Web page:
23Grades – Pre-primary to Year 10 Student achievement in the learning areas taught is reported on a five-point scale (Pre-primary to Year 10).In Years 3 – 10 the following table of letter grades and achievement descriptors must be used but flexibility is provided for systems or schools in Pre-primary to Year 2 reporting.Letter gradeAchievement descriptor1AExcellentThe student demonstrates excellent achievement of what is expected for this year level.BHighThe student demonstrates high achievement of what is expected for this year level.CSatisfactoryThe student demonstrates satisfactory achievement of what is expected for this year level.DLimitedThe student demonstrates limited achievement of what is expected for this year level.EVery lowThe student demonstrates very low achievement of what is expected for this year level.Note 1: As the Australian Curriculum is implemented, expected achievement will be defined by the achievement standards as described in the Western Australian Curriculum and Assessment OutlineThe School Curriculum and Standards Authority's Pre-primary to Year 10: Reporting Policy, published within the Western Australian Curriculum and Assessment Outline (www.scsa.wa.edu.au), articulates the five-point scale that teachers must use to report student achievement in the learning areas taught for all years from Pre-primary to Year 10.Reporting learning area achievement using the Australian CurriculumFor Pre-primary to Year 10, the Australian Curriculum achievement standards will describe expected achievement at each year level for each learning area. As the Australian Curriculum is implemented, student achievement will be reported against the achievement standards for the year level of the student.Exemplification of levels of achievement will be provided through annotated work samples. The Authority is developing annotated work samples for Phase 1 of the Australian Curriculum which will align with the five-point reporting scale to be used in Western Australian schools. The annotated work samples will continue to be reviewed and enhanced in relation to their coverage of the achievement standard and the diversity of student work that can be used to provide evidence of student learning.By mid-2015, schools will report using the Australian Curriculum in English and Mathematics (and are strongly encouraged to report in Science) for Pre-primary and English, Mathematics and Science for Years 1 – 10. As the Australian Curriculum has not yet been developed for all components of the Humanities and Social Science learning area, schools have the discretion to report student achievement in History and/or the Humanities and Social Sciences until further clarification is provided by the Authority.Reporting learning area achievement using the Curriculum FrameworkFor those learning areas for which the Australian Curriculum is not yet available or has not been implemented, schools should continue to report student achievement against the Curriculum Framework using the five levels of achievement defined above.Minimum reporting requirements and guidelinesThe table within the Pre-primary to Year 10: Reporting Policy includes prescribed minimum reporting requirements and guidelines for the learning areas taught in Pre-primary to Year 102, 3 in Western Australian schools.Schools should report twice a year on a student’s achievement in English, Mathematics, Science and Health and Physical Education. For the remaining learning areas schools should report twice a year if the learning area is taught over a year and once a year for learning areas taught over a term or semester.2014/3845v2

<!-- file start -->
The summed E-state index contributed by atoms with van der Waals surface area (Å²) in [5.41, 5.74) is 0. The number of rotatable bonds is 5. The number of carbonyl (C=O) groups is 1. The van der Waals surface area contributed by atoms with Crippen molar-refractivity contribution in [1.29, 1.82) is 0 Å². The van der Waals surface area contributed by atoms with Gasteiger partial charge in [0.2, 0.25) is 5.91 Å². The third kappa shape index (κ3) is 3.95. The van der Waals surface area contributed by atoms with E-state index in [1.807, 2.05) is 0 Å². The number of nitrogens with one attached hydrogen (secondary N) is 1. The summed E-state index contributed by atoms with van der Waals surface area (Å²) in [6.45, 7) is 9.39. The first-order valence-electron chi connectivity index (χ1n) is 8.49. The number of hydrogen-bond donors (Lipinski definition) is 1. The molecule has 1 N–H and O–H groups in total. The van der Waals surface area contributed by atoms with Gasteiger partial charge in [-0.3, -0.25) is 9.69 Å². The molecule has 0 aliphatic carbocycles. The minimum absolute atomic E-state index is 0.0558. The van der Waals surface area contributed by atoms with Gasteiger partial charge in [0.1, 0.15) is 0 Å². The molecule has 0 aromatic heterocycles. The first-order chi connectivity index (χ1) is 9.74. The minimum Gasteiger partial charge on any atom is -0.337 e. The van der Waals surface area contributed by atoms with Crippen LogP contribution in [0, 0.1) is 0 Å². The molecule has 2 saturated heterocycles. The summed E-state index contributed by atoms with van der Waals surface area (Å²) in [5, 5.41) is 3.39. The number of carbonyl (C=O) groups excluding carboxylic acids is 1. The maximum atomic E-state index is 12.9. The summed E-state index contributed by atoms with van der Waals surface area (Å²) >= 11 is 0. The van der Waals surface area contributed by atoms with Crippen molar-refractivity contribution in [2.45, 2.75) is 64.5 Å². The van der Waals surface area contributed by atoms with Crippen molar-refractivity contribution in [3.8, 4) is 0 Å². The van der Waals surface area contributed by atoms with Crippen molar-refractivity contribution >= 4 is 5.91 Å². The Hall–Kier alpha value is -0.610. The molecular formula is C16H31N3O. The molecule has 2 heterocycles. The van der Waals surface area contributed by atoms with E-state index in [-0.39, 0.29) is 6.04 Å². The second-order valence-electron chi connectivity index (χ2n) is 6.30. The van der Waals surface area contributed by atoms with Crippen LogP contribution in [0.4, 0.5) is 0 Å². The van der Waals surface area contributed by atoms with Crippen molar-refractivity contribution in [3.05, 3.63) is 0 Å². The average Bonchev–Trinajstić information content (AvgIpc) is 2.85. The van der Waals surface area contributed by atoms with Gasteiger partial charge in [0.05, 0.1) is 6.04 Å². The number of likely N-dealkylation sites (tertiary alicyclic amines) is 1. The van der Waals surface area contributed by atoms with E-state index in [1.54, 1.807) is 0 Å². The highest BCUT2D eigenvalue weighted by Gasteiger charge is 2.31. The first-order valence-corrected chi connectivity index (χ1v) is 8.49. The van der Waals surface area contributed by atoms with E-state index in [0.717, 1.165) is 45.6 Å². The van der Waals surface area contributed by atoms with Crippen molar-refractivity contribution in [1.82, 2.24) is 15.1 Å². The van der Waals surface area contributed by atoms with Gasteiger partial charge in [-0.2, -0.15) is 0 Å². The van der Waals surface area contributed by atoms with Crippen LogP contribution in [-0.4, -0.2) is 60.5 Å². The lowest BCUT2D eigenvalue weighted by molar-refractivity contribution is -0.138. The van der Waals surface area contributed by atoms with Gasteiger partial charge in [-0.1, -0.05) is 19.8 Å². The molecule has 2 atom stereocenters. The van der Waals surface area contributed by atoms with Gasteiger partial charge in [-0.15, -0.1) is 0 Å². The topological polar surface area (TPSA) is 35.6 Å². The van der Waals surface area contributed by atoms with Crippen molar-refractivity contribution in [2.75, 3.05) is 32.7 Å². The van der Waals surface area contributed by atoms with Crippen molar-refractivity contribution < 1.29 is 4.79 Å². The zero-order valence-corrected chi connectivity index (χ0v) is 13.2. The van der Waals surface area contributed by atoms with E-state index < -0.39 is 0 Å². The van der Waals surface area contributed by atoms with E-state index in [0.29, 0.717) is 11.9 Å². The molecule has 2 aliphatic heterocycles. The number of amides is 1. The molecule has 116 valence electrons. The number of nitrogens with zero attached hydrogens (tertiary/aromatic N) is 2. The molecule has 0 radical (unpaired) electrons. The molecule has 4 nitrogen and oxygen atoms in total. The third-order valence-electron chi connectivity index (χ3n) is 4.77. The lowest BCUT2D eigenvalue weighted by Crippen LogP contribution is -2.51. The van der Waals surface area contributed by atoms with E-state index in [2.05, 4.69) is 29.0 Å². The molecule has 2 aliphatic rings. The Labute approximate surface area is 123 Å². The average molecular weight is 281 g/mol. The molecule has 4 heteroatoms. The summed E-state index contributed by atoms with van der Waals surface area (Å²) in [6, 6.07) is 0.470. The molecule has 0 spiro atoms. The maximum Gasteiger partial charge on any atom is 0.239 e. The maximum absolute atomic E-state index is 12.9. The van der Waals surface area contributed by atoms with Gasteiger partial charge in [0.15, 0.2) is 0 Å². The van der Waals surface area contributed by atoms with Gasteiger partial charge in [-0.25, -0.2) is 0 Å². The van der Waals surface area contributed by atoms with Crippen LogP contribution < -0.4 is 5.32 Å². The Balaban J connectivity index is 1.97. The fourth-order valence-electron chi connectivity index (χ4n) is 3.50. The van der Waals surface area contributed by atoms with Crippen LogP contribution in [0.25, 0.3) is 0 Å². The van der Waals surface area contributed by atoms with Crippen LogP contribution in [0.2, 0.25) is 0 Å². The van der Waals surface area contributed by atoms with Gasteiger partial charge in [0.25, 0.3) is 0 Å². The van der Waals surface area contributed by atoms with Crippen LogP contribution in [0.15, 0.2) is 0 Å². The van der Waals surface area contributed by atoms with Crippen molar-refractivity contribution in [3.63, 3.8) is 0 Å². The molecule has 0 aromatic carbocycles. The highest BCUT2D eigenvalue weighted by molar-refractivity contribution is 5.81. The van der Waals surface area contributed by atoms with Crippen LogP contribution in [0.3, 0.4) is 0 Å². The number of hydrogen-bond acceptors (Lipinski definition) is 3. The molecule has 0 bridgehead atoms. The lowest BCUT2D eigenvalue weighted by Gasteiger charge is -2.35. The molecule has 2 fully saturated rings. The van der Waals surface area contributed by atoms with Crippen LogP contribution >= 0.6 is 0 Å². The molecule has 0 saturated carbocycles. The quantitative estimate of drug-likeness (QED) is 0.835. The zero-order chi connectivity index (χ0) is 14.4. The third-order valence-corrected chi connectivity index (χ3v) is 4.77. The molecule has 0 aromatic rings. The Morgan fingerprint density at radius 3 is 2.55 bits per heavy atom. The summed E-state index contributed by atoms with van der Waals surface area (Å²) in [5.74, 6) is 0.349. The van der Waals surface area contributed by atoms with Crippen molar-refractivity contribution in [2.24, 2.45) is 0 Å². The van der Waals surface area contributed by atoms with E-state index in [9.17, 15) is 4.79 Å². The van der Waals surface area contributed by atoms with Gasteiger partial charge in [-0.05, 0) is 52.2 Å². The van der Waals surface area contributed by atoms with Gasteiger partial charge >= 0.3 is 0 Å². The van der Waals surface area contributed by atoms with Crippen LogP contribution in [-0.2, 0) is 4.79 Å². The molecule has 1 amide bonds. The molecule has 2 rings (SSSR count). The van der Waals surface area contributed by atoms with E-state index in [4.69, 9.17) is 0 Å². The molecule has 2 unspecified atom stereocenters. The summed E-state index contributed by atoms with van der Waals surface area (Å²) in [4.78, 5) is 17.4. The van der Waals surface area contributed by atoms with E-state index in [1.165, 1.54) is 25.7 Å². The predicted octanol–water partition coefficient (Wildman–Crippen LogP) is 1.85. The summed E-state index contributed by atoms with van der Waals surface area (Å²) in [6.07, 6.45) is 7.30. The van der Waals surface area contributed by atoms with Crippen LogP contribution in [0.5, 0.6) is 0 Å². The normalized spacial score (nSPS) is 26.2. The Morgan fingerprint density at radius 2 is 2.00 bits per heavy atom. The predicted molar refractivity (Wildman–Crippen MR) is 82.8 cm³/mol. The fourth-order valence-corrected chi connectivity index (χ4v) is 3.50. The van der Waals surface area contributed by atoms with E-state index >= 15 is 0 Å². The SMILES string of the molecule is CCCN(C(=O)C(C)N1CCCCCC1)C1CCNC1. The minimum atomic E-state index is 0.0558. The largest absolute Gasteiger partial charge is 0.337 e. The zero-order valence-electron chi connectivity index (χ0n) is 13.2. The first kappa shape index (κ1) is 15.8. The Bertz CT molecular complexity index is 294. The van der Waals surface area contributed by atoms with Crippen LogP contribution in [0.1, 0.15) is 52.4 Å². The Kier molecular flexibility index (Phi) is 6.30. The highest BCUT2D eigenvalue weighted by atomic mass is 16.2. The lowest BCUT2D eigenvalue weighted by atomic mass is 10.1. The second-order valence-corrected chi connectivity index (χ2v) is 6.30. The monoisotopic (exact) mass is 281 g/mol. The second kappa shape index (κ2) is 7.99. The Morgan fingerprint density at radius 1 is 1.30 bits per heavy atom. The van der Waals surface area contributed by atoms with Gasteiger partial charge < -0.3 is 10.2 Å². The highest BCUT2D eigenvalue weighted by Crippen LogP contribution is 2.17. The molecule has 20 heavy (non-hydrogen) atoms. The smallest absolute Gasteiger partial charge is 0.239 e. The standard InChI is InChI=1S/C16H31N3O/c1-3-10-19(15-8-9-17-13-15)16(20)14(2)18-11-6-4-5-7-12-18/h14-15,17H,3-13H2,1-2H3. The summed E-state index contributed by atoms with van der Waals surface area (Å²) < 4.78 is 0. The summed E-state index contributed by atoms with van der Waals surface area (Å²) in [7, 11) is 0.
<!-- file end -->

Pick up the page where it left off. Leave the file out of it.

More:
24Reporting – Pre-primary Schools are required to report in English and Mathematics and strongly encouraged to report in Science. Schools may also choose to report in other learning areas. Schools report using achievement descriptors but without letter grades. The achievement descriptors used may be system-based or school-based or those in the previous table, but must align with the achievement standards described in the Western Australian Curriculum and Assessment Outline.2014/3845v2
25Reporting – Years 1 to 2Schools must report in all the learning areas taught. Schools report using system-based or school-based achievement descriptors or those in the previous table and may use the letter grades. The achievement descriptors used must align with the achievement standards described in the Western Australian Curriculum and Assessment Outline.